Other Tools for Risk Assessment

    Here are a few more ways to interpret exposure risk:

    1. COVID-19 Event Risk Assessment Planning Tool
      This real-time, interactive website is a collaborative project of the Georgia Institute of Technology, Applied Bioinformatics Laboratory and Stanford University, powered by RStudio. The site provides interactive context to assess exposure risk when one or more infected individuals are present at events of various sizes. Risk calculations support the ongoing need for protective measures to compensate for a lack of widespread diagnostic testing, according to researchers. The risk level is the estimated chance (0-100 percent) that at least one COVID-19 positive individual will be present at an event in a county, given the size of the event.
    1. National Academy for State Health Policy (NASHP)
      The NASHP website provides access to its COVID-19 State Action Center and links to information such as each state’s COVID-19 restrictions, emergency orders, mask requirements and travel advisories, and updates on state vaccine rollouts.
    1. Super-Spreaders
      An article published Nov. 10, 2020, in Nature, suggests that most COVID-19 transmissions occur at “super-spreader” sites – like full-service restaurants, fitness centers and cafes – and where people remain in close quarters for extended periods. The findings are based on a computer model that predicts the spread of COVID-19 in 10 major U.S. cities for next spring. It analyzes three factors that drive infection risk: where people go, how long they stay and how many other people are there at the same time. The study merges demographic data, epidemiological estimates and anonymous cell phone location information.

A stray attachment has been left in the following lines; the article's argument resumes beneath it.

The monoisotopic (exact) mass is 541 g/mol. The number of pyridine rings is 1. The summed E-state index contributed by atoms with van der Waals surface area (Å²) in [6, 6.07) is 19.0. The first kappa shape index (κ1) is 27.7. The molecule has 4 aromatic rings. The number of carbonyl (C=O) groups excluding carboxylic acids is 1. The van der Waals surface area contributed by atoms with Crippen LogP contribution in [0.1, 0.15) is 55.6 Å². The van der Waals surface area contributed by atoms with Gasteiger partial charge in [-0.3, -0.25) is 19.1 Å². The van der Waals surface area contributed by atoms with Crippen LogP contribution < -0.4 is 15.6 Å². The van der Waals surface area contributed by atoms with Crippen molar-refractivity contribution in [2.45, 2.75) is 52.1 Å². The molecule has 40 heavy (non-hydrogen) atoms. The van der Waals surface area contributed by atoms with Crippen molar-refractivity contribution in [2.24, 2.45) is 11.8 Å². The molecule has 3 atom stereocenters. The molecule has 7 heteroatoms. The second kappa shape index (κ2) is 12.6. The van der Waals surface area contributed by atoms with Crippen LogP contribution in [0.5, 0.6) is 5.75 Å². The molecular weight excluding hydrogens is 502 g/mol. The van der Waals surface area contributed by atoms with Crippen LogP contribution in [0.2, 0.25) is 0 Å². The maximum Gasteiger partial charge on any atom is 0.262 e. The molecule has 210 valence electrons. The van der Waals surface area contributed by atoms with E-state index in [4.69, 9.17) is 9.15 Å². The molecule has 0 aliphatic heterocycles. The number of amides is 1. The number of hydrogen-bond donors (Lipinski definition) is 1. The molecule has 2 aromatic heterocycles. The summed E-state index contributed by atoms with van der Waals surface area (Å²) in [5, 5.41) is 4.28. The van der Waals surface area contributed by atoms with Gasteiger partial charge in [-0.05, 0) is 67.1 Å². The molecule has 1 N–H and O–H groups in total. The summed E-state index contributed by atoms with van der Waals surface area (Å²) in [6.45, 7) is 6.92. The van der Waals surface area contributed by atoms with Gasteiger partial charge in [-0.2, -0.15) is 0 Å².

The team of Stanford University-led researchers who developed the model say it can be used to help minimize the spread of COVID-19 by revealing tradeoffs between new infections and lost sales if establishments open at reduced capacity. They recommend interventions at the local level including:

    • More stringent caps on occupancy numbers in certain settings
    • Emergency food distribution centers to reduce crowding in stores
    • Free and widely available diagnostic testing in high-risk neighborhoods
    • Paid sick leave or pay policies to encourage essential workers who are infected to stay home
    • Workplace interventions such as high-quality personal protective equipment, better ventilation and social distancing

    Finally, it’s important to remember that an estimated 65 percent of infected people are asymptomatic and don’t realize they are capable of spreading the virus.

    Given the complexities associated with exposure risk assessment, it makes sense to take all of the precautions available to employers, as feasible, to always be on the safe side: masks, social distancing, good hygiene and ventilation, symptom screening, testing, vaccination promotion, quarantine and isolation, and clearance for return to work by medical professionals after illness.

    To help keep your eye on the ball, please join us for WorkCare’s free weekly webinar on Preventing and Managing COVID-19 in the Workplace.